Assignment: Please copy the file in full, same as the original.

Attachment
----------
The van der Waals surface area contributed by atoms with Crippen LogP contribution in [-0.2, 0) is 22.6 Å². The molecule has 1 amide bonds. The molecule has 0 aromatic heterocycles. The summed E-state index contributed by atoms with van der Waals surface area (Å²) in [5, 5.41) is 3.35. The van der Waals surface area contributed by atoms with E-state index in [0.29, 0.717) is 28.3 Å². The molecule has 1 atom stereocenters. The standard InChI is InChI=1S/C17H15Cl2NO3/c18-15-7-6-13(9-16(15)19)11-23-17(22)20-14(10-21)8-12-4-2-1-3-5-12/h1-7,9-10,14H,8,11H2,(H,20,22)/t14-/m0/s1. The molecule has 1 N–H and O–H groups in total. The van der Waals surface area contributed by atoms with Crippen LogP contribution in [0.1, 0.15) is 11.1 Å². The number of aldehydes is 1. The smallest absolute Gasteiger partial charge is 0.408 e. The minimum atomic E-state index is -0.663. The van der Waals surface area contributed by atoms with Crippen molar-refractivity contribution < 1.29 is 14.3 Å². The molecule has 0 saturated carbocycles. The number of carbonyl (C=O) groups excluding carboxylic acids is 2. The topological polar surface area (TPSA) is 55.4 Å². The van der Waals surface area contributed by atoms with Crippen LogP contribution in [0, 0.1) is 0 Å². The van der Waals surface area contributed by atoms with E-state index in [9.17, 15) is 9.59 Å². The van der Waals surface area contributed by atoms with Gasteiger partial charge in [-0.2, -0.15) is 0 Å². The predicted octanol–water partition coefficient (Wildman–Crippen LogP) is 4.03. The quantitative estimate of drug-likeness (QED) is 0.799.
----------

The van der Waals surface area contributed by atoms with Crippen LogP contribution in [-0.2, 0) is 22.6 Å². The molecule has 1 amide bonds. The molecule has 0 aromatic heterocycles. The summed E-state index contributed by atoms with van der Waals surface area (Å²) in [5, 5.41) is 3.35. The van der Waals surface area contributed by atoms with E-state index in [0.29, 0.717) is 28.3 Å². The molecule has 1 atom stereocenters. The standard InChI is InChI=1S/C17H15Cl2NO3/c18-15-7-6-13(9-16(15)19)11-23-17(22)20-14(10-21)8-12-4-2-1-3-5-12/h1-7,9-10,14H,8,11H2,(H,20,22)/t14-/m0/s1. The molecule has 1 N–H and O–H groups in total. The van der Waals surface area contributed by atoms with Crippen LogP contribution in [0.1, 0.15) is 11.1 Å². The number of aldehydes is 1. The smallest absolute Gasteiger partial charge is 0.408 e. The minimum atomic E-state index is -0.663. The van der Waals surface area contributed by atoms with Crippen molar-refractivity contribution < 1.29 is 14.3 Å². The molecule has 0 saturated carbocycles. The number of carbonyl (C=O) groups excluding carboxylic acids is 2. The topological polar surface area (TPSA) is 55.4 Å². The van der Waals surface area contributed by atoms with Crippen LogP contribution in [0, 0.1) is 0 Å². The van der Waals surface area contributed by atoms with E-state index in [9.17, 15) is 9.59 Å². The van der Waals surface area contributed by atoms with Gasteiger partial charge in [-0.2, -0.15) is 0 Å². The predicted octanol–water partition coefficient (Wildman–Crippen LogP) is 4.03. The quantitative estimate of drug-likeness (QED) is 0.799.